Kim Fitzharris is from Seattle Washington. She studied painting and drawing at The University of Washington and proceeded to work as an art teacher in early childhood education. By offering an open ended approach in art she has seen children blossom. She believes the emphasis is on the experience rather than the end product. In her free time Kim spends her weekends in the ceramic studio. Passionate about clay and wildlife she creates animal sculptures with all proceeds donated to animal welfare charities.
What do we want a child to feel and experience in a classroom? An aesthetically and well planned environment influences a child’s development positively in all areas; social, emotional, physical and cognitive.
It is important for a learning environment to be intentionally designed and the areas well-defined for the child to self-navigate. Upon entering a classroom, a child must see how they can interact with the environment without an adult making choices for them. This fosters self-regulation.
A child begins to know what his or her preferences are and that they are valued within the framework of the classroom. When a child feels a kinship within the environment they naturally take ownership in their learning journey, building confidence and independence.
The atelier at EtonHouse Pre-School Mountbatten 223 is set up with a variety of areas that supports a child’s need for a range of experiences and encourages children to be inquisitive learners .
Sensory activities are essential for young children and are considered a building block of art exploration. This area is usually stocked with sand or water, along with different prompts to add variety or a theme.
For instance, by adding sea shells, the children’s exploration is given a push in the direction of natural environments. This provides an opportunity for children to add on to their pre-existing knowledge of the natural world. This initial stage is useful for the teacher, to listen and gather information about the children’s inquiries. The teacher can then add more specific information and prompt them to extend their learning.
Painting is one of the core activities that a child can choose to do when they enter the art atelier. Besides being fun, painting also helps a child develop critical thinking skills. Children can learn about cause and effect, with hands-on experiences. Every action creates a new set of circumstances to navigate. Thick paint, runny paint, color choice, brush size and paper orientation, are the set choices built into the activity. How the child navigates within these choices is self-initiated. Engaging in the process of painting has the potential to imprint critical thinking skills and children learn to tolerate frustration and find solutions. These skills are a necessary foundation for the developing mind.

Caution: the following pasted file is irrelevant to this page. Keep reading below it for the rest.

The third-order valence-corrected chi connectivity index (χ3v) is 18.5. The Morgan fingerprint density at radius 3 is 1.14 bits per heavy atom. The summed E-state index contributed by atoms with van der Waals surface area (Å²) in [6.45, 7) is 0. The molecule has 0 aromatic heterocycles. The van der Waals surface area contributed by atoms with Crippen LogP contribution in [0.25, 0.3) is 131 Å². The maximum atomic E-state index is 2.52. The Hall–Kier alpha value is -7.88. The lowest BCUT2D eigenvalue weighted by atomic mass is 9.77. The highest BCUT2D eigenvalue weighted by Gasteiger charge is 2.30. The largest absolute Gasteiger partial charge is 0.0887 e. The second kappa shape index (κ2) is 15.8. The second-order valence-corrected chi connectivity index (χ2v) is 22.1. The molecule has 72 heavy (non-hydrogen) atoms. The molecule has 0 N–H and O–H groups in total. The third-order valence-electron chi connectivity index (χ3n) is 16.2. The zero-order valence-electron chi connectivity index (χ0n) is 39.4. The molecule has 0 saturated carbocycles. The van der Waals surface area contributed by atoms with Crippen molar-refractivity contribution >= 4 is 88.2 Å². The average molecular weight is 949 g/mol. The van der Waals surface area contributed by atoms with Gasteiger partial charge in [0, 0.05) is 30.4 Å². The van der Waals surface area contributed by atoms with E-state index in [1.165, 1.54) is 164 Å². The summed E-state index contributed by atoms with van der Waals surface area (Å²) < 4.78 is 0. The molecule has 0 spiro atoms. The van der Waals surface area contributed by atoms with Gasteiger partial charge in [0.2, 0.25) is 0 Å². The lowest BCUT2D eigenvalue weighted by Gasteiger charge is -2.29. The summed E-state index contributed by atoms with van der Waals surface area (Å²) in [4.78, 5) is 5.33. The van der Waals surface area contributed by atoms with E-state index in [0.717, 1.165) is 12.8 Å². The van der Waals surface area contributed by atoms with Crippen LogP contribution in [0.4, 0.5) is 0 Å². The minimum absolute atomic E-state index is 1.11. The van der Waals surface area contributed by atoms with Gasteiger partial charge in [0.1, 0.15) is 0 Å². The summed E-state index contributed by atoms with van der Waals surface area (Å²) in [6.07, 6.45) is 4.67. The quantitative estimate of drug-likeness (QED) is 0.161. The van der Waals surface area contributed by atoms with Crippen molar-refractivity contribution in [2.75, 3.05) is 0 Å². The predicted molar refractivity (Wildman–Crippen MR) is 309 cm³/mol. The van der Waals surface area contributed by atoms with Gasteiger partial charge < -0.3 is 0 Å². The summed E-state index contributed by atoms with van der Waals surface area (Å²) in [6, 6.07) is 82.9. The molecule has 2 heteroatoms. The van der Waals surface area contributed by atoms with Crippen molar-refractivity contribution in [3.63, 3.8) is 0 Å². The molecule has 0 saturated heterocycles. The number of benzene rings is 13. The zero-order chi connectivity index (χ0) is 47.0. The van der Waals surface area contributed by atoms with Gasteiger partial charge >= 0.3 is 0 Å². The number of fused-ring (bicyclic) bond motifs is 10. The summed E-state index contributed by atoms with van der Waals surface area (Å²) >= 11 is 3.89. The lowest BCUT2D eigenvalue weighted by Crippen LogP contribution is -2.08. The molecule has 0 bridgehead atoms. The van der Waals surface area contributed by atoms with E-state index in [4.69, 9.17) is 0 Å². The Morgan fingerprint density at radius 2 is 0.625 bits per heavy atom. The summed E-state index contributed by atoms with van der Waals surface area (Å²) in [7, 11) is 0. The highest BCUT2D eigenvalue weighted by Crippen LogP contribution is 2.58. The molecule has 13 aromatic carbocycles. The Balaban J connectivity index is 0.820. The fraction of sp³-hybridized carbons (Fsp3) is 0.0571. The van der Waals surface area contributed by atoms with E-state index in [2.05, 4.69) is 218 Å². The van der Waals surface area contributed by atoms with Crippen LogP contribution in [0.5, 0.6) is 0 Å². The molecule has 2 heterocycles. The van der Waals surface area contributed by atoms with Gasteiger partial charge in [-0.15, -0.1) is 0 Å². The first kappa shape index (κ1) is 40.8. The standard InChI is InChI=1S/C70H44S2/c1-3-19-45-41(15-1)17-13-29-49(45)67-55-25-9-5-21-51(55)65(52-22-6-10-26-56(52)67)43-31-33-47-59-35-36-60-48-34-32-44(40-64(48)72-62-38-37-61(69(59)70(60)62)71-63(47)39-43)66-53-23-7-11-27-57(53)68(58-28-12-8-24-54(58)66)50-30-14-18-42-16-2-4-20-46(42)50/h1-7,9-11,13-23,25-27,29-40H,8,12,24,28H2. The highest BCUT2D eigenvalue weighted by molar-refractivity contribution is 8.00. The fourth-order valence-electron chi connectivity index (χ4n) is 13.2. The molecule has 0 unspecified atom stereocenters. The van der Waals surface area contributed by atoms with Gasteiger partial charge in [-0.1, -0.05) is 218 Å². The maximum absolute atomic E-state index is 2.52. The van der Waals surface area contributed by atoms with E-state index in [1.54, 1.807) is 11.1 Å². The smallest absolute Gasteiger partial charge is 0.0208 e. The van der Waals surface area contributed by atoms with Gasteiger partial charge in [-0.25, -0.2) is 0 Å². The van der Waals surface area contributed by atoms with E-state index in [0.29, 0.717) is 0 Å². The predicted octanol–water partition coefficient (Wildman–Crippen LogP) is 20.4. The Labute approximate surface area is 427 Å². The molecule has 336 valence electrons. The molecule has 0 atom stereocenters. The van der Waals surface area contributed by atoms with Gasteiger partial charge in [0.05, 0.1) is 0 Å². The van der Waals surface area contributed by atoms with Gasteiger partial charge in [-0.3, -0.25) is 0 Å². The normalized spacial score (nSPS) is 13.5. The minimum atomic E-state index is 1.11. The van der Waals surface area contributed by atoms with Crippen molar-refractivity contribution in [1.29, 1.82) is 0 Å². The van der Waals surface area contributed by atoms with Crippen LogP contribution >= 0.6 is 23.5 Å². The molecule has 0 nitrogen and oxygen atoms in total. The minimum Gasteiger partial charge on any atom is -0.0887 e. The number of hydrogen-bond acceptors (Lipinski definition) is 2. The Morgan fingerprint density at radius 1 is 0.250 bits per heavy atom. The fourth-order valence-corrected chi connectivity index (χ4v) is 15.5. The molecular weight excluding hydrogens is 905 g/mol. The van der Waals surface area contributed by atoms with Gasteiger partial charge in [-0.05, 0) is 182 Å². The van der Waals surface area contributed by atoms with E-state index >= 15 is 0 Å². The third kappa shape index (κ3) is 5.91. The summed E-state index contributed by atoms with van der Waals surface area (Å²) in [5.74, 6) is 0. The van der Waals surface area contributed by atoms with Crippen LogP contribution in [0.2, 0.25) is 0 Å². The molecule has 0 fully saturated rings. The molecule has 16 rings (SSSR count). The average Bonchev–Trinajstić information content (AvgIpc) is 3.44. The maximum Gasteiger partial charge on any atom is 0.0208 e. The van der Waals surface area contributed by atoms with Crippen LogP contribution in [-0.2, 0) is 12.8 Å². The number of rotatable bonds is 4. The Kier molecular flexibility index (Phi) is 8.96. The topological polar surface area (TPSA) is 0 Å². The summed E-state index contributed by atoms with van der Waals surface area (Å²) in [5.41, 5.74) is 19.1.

Our clay area is stocked with throwing wheels, trimming tools and glazes. Interestingly, one of the byproducts of manipulating clay is storytelling. When children create with their hands, a narrative often accompanies the play. Clay stories, as told by the children, are rich material for the children to form ideas, process the ways in which the world works and develop understanding of themselves.
A variety of open ended parts is available, mostly in the nature and sensory areas. These include: beads, caps, tubes and rocks (to name a few). Materials that require a child to use their imagination or their experiences result in sustained play. A block that is shaped and painted like a tree is more likely to be played with as a tree. However, a simple wooden block can be transformed into many things. When children apply their experience to other contexts, it demonstrates a flexible learning disposition.
A collection of natural materials - seed pods, rocks, tree rings and flowers - is provided for children to see and interact with Nature. Children use their innate sense of curiosity and begin to think critically about the world around them. The rings seen in a slice of wood or the patterns of a leaf can inspire many observations and questions. This area is an extension of our garden. Investigation of the natural world helps a child develop a sense of stewardship with the environment. “Research shows that those children with a sense of place are also more likely to turn their love of one place into a love for all of nature; this creates a sense of empathy with the natural world,” shares Melissa Harding, Phipps Science Education Specialist.
Visit EtonHouse Pre-School Mountbatten 223 and immerse in our lovely learning spaces.
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